Pointers to Keep in Mind When Visiting the Doctor
If an individual has a maculopapular rash, the first thing to do is to consult the doctor. Since there are many possible causes of the rash, an exact diagnosis may be a bit difficult.
The doctor will first ask about your medical history and if you have recently traveled. The doctor will also conduct a physical examination and asks where the rash first appeared. Additional questions will be asked to determine the rash’s root cause, including:
- When did the rash first appear?
- Are there any other symptoms apart from the rash such as fever, diarrhea, conjunctivitis, sore throat, or fatigue?
- Do you have any other medical condition such as diabetes, high blood pressure, or a heart condition?
- Are you consuming any other medications or over-the-counter drugs?
- Are you allergic to any drugs, medications, insects, or food?
- Have you been in contact with people or animals with a contagious disease?
- Have you recently traveled to places with mosquito-borne diseases such as chikungunya or Zika?
The doctor will request a blood or urine test depending on the individual’s medical history and the course of the rash. The doctor can also conduct a skin biopsy and then refer a skin specialist for further treatment.
The doctor may request a complete blood count (CBC), syphilis test, cerebrospinal fluid (CSF) test, or culture test of the rashes. These tests are to be carried out under the guidance of a trained medical professional.
If required, the doctor will also ask for an ENT test or lung, nerve, or joint tests. A maculopapular rash can also be diagnosed based on the symptoms one is experiencing. If the rash appears on the face, it could be due to measles or another viral infection. If the rash is accompanied by a headache or feelings of confusion, the cause would be gonococcemia.
How to Treat a Maculopapular Rash
The exact cause of a maculopapular rash decides the course of treatment. If the person is experiencing itching issues, the doctor can prescribe antihistamines or a topical steroid to relieve the itching.
There are certain over-the-counter medications, such as Benadryl or hydrocortisone creams, which also provide relief. However, it is of utmost importance to first visit the doctor before taking these medications because it can complicate matters if they are taken without knowing the exact cause of the symptoms. Below are the treatments based on the cause of the problem:
- Viral or bacterial infections: If the doctor identifies viral or bacterial infections to be the root cause of the maculopapular rash, medications would be given to treat that particular disease. An example would be the Zika virus causing a maculopapular rash. Currently, there is no known treatment for Zika. In such cases, the doctor would advise complete rest, drinking of plenty of fluids, and over-the-counter painkillers to get pain relief.
- Reaction to certain drugs: If the individual has a maculopapular rash due to the intake of certain medications, the doctor would ask you to stop the medication or would prescribe an alternative. In some cases, the doctor would check if a reduced dosage could solve the problem.
- Systemic inflammation: In this instance, the doctor would first try to determine the cause of the inflammation or what is causing the immune system to react in a particular way.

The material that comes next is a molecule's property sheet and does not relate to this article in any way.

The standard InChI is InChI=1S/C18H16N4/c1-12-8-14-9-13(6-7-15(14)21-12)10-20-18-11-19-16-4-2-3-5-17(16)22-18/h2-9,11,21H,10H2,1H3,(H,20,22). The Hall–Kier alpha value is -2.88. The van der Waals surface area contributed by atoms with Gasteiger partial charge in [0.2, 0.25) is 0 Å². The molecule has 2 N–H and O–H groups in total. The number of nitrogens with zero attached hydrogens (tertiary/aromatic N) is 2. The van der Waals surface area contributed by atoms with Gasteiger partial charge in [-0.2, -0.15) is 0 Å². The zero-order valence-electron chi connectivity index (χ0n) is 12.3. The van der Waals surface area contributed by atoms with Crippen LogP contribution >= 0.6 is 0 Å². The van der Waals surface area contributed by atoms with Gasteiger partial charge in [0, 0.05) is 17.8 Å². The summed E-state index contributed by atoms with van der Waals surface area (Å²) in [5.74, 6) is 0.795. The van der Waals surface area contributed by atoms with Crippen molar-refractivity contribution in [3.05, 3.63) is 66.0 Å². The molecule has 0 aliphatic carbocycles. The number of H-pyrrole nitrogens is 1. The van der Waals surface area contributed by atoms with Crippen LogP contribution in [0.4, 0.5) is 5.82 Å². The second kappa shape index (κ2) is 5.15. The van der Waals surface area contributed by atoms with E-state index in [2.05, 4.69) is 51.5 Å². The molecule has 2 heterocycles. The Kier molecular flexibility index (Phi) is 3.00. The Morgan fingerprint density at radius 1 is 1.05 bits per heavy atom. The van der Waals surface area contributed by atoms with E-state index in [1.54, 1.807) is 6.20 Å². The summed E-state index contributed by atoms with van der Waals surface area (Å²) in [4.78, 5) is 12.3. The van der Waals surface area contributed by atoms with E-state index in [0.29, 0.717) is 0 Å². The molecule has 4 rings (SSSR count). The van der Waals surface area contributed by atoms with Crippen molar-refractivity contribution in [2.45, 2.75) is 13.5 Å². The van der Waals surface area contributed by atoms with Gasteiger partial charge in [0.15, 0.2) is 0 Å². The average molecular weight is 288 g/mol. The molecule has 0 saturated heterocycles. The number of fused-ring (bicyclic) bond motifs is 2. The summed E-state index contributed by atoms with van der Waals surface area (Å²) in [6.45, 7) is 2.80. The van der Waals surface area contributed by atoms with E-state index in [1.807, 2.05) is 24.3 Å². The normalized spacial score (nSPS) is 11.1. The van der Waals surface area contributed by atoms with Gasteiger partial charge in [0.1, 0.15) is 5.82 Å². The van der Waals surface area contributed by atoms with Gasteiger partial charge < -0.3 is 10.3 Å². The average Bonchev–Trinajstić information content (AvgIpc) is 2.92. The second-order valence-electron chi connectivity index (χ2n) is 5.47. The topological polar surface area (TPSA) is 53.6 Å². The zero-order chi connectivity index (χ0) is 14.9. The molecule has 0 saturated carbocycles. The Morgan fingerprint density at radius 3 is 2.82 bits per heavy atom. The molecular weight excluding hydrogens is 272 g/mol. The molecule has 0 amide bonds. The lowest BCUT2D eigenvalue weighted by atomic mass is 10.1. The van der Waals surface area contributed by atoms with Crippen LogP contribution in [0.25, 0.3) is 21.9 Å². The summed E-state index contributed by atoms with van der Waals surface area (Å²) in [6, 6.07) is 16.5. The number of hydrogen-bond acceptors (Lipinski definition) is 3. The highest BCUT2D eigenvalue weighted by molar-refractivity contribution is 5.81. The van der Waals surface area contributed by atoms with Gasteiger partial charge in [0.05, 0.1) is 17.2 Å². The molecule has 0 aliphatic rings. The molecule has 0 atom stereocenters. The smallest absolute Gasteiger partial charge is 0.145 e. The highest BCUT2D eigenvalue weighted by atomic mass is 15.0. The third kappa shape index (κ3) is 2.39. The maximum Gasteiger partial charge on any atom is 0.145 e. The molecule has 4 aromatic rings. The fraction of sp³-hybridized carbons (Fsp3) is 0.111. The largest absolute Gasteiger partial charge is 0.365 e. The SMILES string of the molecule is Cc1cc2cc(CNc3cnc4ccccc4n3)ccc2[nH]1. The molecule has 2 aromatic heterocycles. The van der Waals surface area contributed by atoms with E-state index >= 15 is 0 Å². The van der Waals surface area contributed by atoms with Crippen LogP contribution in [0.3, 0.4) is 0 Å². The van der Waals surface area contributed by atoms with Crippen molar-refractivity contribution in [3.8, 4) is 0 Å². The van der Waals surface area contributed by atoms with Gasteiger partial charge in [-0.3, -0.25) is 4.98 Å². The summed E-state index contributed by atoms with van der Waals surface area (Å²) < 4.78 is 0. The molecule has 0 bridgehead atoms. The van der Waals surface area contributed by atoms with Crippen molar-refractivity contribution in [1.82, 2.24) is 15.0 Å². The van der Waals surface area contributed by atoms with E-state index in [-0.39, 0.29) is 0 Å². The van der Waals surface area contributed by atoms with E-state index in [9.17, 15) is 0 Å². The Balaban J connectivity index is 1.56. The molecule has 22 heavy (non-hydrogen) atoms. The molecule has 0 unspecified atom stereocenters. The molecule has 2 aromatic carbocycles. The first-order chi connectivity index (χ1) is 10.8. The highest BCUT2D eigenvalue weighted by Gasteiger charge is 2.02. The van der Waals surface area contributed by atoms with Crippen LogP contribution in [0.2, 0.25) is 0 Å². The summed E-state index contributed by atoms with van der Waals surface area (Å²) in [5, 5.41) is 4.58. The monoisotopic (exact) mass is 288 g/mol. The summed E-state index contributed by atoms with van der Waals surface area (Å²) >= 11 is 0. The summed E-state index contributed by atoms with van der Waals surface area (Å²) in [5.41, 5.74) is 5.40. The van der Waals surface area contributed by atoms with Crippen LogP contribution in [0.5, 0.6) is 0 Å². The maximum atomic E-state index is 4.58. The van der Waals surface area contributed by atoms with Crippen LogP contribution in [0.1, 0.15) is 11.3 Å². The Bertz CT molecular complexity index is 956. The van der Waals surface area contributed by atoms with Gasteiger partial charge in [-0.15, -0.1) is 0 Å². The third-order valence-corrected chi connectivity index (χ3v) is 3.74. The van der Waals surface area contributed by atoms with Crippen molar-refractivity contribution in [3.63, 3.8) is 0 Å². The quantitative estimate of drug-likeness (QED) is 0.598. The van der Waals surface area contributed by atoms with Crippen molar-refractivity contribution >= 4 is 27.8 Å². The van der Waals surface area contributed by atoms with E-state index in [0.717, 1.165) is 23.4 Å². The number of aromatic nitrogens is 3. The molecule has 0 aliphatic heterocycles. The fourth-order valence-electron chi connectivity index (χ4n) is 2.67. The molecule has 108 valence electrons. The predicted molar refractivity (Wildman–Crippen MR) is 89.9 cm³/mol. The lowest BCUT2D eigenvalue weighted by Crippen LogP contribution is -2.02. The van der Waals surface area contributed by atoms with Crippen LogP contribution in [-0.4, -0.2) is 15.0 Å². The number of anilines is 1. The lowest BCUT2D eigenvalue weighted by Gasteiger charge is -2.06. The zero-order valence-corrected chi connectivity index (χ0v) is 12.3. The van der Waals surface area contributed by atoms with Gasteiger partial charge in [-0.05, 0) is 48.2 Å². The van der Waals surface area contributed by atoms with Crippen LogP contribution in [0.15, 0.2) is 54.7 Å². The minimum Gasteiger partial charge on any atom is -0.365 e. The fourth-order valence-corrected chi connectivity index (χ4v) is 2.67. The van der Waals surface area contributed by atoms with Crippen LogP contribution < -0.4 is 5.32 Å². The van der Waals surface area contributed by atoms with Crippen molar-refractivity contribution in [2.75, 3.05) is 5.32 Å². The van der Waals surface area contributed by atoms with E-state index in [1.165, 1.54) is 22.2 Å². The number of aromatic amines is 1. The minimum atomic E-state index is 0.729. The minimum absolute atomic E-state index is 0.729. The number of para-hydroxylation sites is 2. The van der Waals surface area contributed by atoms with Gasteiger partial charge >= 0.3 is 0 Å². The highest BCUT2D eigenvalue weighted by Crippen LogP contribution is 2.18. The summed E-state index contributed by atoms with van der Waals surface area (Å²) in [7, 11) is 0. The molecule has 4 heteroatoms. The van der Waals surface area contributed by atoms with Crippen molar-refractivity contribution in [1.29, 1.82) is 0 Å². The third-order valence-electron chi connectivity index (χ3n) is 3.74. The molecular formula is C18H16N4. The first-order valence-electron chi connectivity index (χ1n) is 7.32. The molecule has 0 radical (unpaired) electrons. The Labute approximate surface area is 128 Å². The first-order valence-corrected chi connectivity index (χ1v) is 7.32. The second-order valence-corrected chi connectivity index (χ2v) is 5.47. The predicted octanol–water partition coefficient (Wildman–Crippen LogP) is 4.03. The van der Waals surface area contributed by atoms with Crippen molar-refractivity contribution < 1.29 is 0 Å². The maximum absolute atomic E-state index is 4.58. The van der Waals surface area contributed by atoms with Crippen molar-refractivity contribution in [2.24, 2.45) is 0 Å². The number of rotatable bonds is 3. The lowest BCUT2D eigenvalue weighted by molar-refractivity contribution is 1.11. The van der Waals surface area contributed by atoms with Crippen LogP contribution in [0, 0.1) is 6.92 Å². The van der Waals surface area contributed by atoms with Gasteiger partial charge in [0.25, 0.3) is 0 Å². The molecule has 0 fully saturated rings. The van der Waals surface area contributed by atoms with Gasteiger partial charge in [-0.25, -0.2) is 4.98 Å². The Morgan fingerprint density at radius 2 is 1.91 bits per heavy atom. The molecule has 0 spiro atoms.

- Allergies: The doctor can prescribe certain antihistamines for those suffering from allergic reactions. For inflamed skin, the doctor can prescribe wet wraps or steroid creams to relieve the pain. A person suffering from chikungunya may develop a maculopapular rash. The condition is diagnosed with the help of a serologic test. Treatment for this disease is chloroquine, which is an anti-inflammatory medication that helps alleviate the medical condition and its symptoms.
- Oral rehydration: Those suffering from dengue can be given intravenous fluids or oral rehydration. However, those with a severe condition would need blood transfusions.
- Painkillers: If the cause of the maculopapular rash is the Epstein-Barr virus, the doctor would prescribe certain painkillers and other types of analgesics for the patient.
Risks and Complications
An individual with a maculopapular rash would feel uneasiness, pain, and itching, without much complications. However, there can be certain risks based on the underlying cause of the rash.
Intake of certain medications can cause life-threatening allergic reactions known as anaphylaxis. One may experience symptoms such as fever, headache, stiffness in the neck, or back pain due to viral or bacterial infections. However, the doctor can clearly identify the cause based on the symptoms you are experiencing.
A maculopapular rash is often seen along with the new and deadly virus called the Zika virus. Zika is especially dangerous when it affects pregnant women, as the virus is deadly for newborns by hampering their brain and body development.
Zika is also known to cause another disorder associated with the brain, called the Guillain-Barre syndrome. Hence, if a pregnant woman notices a maculopapular rash, it is very important that she visits the doctor since it is possible that she has contracted the Zika virus.
Zika virus is transmitted to people through mosquito bites or by having unprotected sex with a Zika-infected partner. Thus, doctors advise pregnant women to either abstain from sex or have protected sex in such situations.